Researchers at Flinders University, the University of Central Queensland, and the University of Sunderland are currently undertaking a project focused on lesbian, gay, bisexual and transgender (LGBT) people’s experiences of close relationships, both with other humans and with animal companions.

Dr Damien Riggs, Dr Nik Taylor, and Dr Heather Fraser at Flinders University, Dr Catherine Donovan at the University of Sunderland, and Dr Tania Signal at the Central Queensland University aim to better understand your experiences of close relationships, both with other humans and with animal companions. Evidence from research with heterosexual cisgender people suggests that animals can be important sources of support, both for people who are not in relationships, and for people who are in relationships that are abusive. However there is no research on what animals mean for lesbian, gay, bisexual, or transgender (LGBT) people in the context of their relationships and lives.

The AVP urges you to please take the time to complete this survey – follow this link:-
https://www.surveymonkey.com/r/LGBTAVDV

One in three in LGBTI community experiences street harassment – La Trobe University research reveals

// April 6th, 2016 // No Comments » // Research, Within Victoria

Grace

The Age newspaper today focuses on La Trobe University research that shines a light on the troubling behaviour many LGBTI people have to endure, often in plain sight, with about one in three having experienced street harassment.

La Trobe Researcher Bianca Fileborn (pictured above) surveyed 292 people throughout Australia, 54 per cent of whom identified as being sexually diverse, on their experiences.

Dr Fileborn said there was little difference between the types of harassment women and LGBTI people experienced. These include staring (65.1 per cent), comments (63 per cent), car horn honking (63.3 per cent), wolf-whistling (41.1 per cent) and unwanted conversation (42.5 per cent).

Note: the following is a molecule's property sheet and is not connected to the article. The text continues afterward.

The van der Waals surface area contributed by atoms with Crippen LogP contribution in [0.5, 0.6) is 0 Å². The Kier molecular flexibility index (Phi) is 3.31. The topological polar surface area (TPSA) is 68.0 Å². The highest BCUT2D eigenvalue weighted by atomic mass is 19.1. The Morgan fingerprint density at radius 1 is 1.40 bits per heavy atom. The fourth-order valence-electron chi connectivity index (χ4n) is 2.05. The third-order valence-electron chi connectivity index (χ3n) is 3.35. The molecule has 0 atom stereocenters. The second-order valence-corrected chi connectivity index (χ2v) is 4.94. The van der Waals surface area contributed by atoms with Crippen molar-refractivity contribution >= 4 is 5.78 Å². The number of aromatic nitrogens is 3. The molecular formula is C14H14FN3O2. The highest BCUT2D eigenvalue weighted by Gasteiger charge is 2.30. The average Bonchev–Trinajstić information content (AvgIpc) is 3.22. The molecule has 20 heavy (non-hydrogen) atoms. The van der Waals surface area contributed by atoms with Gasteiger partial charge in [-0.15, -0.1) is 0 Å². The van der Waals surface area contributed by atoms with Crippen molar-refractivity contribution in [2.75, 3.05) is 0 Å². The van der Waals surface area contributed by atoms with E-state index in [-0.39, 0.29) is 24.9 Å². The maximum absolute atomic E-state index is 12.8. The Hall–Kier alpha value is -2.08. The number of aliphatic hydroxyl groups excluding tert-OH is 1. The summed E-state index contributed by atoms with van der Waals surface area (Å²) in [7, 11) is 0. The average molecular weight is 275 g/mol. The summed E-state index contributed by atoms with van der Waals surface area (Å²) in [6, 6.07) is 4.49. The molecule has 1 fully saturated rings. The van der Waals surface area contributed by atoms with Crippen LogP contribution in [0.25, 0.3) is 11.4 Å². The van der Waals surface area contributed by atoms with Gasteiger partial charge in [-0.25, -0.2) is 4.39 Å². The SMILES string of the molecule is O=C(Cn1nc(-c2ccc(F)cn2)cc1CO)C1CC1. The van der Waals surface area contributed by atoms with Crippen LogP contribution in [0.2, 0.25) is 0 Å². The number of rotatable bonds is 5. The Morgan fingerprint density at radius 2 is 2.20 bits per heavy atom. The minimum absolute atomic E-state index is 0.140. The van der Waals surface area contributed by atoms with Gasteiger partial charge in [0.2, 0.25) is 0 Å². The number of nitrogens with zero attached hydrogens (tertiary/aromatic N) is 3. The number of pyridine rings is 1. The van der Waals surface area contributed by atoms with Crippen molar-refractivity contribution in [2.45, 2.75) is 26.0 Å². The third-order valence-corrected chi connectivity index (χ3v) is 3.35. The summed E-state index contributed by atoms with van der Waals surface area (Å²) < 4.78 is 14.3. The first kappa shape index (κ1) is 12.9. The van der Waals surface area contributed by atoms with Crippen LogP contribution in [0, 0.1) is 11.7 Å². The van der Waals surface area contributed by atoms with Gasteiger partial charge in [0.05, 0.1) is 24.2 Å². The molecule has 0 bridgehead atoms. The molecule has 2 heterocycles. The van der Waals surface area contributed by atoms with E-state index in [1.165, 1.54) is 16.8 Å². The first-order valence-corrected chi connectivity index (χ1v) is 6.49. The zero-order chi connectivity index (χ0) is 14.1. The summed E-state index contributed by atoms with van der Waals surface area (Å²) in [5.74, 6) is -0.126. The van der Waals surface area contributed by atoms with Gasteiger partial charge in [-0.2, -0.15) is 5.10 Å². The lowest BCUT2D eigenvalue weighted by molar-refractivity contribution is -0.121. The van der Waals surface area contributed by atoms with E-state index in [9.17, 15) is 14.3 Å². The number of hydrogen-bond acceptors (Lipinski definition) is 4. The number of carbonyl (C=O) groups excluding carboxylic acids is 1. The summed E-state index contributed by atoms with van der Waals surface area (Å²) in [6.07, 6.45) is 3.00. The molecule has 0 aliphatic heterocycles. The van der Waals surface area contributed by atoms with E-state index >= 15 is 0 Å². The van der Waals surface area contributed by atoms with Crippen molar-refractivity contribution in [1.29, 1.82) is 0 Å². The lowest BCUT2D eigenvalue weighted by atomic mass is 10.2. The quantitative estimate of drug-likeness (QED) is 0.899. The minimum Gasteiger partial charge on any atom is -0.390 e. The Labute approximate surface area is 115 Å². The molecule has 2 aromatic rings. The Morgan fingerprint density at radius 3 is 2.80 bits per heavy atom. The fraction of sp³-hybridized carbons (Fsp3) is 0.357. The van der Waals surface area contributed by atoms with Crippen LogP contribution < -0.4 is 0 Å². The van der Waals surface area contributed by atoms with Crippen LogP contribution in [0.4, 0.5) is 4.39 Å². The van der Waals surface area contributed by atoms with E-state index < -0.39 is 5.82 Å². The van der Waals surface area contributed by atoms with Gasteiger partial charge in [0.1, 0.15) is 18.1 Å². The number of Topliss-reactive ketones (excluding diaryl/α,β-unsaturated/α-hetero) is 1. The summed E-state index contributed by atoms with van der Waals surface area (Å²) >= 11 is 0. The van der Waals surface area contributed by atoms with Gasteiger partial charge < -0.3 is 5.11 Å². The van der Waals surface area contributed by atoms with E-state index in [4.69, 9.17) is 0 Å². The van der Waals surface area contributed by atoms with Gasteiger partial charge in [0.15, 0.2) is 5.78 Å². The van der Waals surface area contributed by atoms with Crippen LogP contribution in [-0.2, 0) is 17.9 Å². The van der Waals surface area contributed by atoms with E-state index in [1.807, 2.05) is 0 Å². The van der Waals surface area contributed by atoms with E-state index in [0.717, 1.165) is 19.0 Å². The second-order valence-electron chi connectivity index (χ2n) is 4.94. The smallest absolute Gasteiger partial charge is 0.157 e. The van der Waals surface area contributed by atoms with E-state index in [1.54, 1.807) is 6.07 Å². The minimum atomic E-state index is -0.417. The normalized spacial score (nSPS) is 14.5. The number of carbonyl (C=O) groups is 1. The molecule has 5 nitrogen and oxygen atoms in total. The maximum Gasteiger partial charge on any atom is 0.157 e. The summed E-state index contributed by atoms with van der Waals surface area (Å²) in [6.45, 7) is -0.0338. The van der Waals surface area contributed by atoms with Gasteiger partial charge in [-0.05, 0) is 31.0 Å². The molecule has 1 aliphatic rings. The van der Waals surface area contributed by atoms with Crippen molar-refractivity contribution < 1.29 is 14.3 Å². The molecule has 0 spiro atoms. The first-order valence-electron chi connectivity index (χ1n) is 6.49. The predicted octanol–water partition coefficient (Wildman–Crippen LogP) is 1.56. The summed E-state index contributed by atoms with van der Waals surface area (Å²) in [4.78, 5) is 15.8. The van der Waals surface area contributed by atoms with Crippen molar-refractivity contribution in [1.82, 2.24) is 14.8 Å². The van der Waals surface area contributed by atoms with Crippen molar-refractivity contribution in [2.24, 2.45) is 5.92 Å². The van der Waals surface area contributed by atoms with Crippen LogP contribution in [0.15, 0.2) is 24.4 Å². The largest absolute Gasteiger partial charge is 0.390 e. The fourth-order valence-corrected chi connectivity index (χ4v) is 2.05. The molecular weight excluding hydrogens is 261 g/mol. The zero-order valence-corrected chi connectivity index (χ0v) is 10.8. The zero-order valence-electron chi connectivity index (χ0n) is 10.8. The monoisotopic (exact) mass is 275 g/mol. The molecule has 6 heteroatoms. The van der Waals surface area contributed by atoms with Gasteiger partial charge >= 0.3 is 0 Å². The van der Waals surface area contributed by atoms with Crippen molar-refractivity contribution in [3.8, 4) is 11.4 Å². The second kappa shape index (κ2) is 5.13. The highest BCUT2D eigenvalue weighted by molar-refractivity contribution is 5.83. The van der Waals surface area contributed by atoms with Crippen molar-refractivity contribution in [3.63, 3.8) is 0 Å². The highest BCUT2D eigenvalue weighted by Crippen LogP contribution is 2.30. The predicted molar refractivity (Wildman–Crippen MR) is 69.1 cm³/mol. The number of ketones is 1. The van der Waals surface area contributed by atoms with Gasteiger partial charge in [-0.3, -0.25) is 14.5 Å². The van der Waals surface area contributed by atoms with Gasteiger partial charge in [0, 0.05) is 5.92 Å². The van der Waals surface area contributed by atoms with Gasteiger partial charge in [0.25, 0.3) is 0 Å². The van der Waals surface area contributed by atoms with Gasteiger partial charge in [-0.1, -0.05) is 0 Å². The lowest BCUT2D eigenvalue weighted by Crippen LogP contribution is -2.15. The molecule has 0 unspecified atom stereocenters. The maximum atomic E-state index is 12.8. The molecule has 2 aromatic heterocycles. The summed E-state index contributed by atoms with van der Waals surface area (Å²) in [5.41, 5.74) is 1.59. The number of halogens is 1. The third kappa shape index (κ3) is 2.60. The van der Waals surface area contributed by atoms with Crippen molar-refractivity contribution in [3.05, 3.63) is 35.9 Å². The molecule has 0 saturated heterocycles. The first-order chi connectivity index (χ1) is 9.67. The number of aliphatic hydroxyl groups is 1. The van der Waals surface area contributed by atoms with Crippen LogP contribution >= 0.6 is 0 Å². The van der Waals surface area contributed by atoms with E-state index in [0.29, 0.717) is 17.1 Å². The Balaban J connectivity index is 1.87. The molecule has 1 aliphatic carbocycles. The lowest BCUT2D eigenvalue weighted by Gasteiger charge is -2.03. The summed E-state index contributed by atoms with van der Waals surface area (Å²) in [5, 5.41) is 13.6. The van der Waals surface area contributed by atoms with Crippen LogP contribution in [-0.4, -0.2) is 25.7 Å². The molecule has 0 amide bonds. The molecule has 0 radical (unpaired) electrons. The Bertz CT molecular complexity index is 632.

The Anti-Violence Project has long championed the cause of people experiencing street harassment and prejudice motivated violence, where an estimated 7 out of 10 people in metropolitan areas and 9 out of 10 in outer urban and regional/rural cities and towns are not reporting their experiences of violence and harassment to anyone.

AVP executive director Greg Adkins said “The saddest thing is that many LGBTI people think this (street harassment) is something they have to learn to accept; that it’s something that’s going to happen to them anyway. That’s just really sad and misplaced. No one should face harassment because of their gender or sexuality.”

People experiencing street harassment, prejudice motivated violence or relationship violence can report their experiences via the AVP website.

Read more here:
http://www.theage.com.au/victoria/street-harassment-of-lgbti-people-rife-la-trobe-university-study-finds-20160406-gnzq0z.html

Third-party and assisted violence reporting links to VicPol needed

// March 15th, 2016 // No Comments » // AVP news, Media discussion, Relationship violence, Trans and Gender Diverse, Within Australia, Within Victoria

Grace

Violence impacts the LGBTi community yet remains vastly under-reported. According to the state’s LGBTi Anti-Violence Project this hides the true nature and extent of harassment and violence in Victoria and nationwide.

The AVP has asked Victoria Police to partner with them and other LGBTi community organisations to help reduce harm for LGBTi individuals while also enhancing the range of ways violence can be reported, how reports are accepted by Victoria Police and becoming integrated into their data systems and how those impacted by violence can be triaged more effectively from experiencing violence towards the supports necessary to provide support to them.

This need has been long discussed and the research available for many years but what is missing is a mechanism to pull the threads together”, says AVP executive director Greg Adkins.

“Whatever the source of violence, street harassment, relationship violence or lateral violence between individuals, if the necessary work can be undertaken to bring police, unfunded community-led organisations and other non-government organisations who are funded to provide services to victims of violence, more closely together then the whole society stands to gain.

“Service gaps will be readily identified, gaps in current police resources to fully address the actual extent of violence can then be identified and planned for, and funding gaps for unfunded community-led organisations working in this space can be plugged.

“Community, police, government working together in a new whole-of-life approach to violence impacting LGBTI people.

“In 2016 only a small percentage of LGBTi individuals report their experiences of violence to anyone, the needs of the majority of victims is unknown and healthy outcomes for individuals are delayed well beyond what the broad society would expect is acceptable. This means the long-term cost for society blows out of proportion to the policy solution that should be put in place today.